"Izmir, historically known as Smyrna, is the third most populous city in Turkey and boasts the country's largest port after Istanbul," Mövenpick's Reichenbach comments.
"We are proud to have a presence in Izmir with another upscale hotel, alongside those in Istanbul and Bodrum. "Izmir is an increasingly trendy destination and our hotel has a prime location."
Frankly, the place is brimming with unique selling points — from history and myths to legends to beaches, ruins and cosmopolitan cities.
Already present in Ankara with a 147-room luxury property, Swissôtel Hotels and Resorts soft opened its Swissôtel Grand Efes, Izmir at the beginning of May. Built in 1964 and formerly owned by the State Pension Scheme, the hotel was frequented by celebrities and dignitaries in its heyday and is already a local icon, explains Chase.
"It is located on a very large footprint in the middle of the CBD. It is almost unbelievable to have this type of property in the middle of a city," he says. While Izmir has traditionally been a weekend leisure capital for locals coming from Istanbul and Ankara, Chase is looking forward to cultivating international demand.
"It is a great city to try and develop as a mid-winter destination for western European and Scandinavian markets. Izmir had its heyday in the 60s and 70s. After that it waned a bit, but it is back on the up," he says.
With a high ratio of suites to rooms, the property is also well positioned to cater to Middle Eastern guests, notes Chase. "We were at ATM and received a good response from the people that we spoke to," he says.
"Turkey recognises that the Middle East is a market that holds a lot of potential. It is in its infancy but it is definitely a market that can be developed, and quickly."
The hotel's official opening is scheduled for October. By then, its Grand Efes Convention Centre and Amrita Spa & Wellness facility will be fully operational. Uniquely, the spa has already been granted with membership to The Leading Spas of the World, even though it is not yet operational. The healthy option
The launch of high-level wellness facilities is in keeping with wider plans to develop Turkey into a leading global destination for health tourism.
The country is home to more than 1000 natural thermal springs that are known for their healing properties. Those seeking more traditional remedies can look to high-standard hospitals and health centres.
"The quality has improved a lot and it is now time to lure foreign patients. At present, 18 hospitals in Turkey have Joint Commission International (JCI) accreditation and many others are trying to obtain it," says ŞSeref Bozbulut, foreign affairs coordinator for the Association of Improving Health Tourism in Turkey.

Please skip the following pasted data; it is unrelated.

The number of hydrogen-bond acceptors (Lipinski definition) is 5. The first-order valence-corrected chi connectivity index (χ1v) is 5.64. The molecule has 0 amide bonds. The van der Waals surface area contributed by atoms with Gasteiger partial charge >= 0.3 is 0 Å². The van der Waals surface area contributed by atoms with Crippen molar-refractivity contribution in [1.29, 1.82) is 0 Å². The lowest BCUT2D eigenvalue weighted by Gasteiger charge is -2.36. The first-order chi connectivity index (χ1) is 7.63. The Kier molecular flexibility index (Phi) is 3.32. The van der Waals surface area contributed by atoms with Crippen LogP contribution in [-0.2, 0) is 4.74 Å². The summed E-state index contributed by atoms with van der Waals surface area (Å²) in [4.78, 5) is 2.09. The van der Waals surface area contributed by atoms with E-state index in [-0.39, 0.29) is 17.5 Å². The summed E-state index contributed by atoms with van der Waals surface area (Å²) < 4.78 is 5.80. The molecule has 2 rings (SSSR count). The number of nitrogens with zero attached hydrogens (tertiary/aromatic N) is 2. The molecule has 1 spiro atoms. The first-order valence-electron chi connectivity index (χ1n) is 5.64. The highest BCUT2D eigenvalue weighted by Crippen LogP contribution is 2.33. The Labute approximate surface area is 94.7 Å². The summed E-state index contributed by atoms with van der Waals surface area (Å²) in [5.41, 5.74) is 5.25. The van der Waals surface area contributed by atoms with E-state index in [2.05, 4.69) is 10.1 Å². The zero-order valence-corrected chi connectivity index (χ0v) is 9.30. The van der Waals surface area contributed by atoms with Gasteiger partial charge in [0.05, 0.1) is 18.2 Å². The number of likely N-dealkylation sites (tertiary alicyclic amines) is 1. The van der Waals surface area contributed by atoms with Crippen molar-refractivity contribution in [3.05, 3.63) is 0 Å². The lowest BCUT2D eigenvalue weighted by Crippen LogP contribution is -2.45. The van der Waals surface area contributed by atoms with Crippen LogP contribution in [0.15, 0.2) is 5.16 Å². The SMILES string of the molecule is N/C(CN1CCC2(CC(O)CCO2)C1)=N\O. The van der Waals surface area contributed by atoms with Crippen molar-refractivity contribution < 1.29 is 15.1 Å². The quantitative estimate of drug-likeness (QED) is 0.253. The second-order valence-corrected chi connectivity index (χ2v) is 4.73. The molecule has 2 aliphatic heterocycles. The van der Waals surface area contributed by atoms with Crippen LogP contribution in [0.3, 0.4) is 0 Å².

A range of health issues are being addressed by Turkey's expert physicians, with demand for dentistry, hair implants, IVF, plastic surgery and thermal treatments proving particularly high. While competitive prices are a crucial selling point, Turkey's accessibility also works in its favour.
"Turkey is close to the EU, the Middle East and Russia. It only takes nine to 10 hours from the US. And the country is already a tourism paradise that welcomes millions of tourists each year. Therefore, healthcare can be provided either separately or within a holiday package," Bozbulut elaborates.
All in all, prospects for Turkish tourism seem overwhelmingly positive. Its growing popularity as a tourism destination is evident in a 2007 visitor count of 23.3 million. Meanwhile, a booming property market, partially driven by foreign demand for holiday homes, presents further cause for optimism.
The Turkish Culture and Tourism Ministry has initiated a series of high-profile global marketing initiatives in the hope of sustaining this upswing. Turkey will be featured on billboards at famous stadiums across the world, as well as during the Olympic Games in Beijing. Taxis, buses and prominent buildings in major international cities will also showcase the country's varied tourism product.
For Flower, the only shame is that this proactive approach does not extend to the UAE where Turkey is not yet top of mind amongst the trade and promotional efforts do not do Turkey's diverse product any justice.
"I think there is always room for improvement for tourism boards in this region, but if you look at it logically, the market here in the UAE is quite small. Turkey's focus is bound to be on Europe, which has been benefitting from this wonderful destination for years," he says.
"I would like to see a far more active tourism board in Dubai. However, keep in mind that many tourism boards are having their budgets slashed in cost-cutting exercises by short-sighted governments that think it is more prudent to spend money on arts and defence than by investing in tourism, which actually brings people together in an atmosphere of tolerance and understanding."
As Chase points out: "It is a case of waking people up and saying ‘We're here!' Those that have been come time and time again; others just haven't thought about it."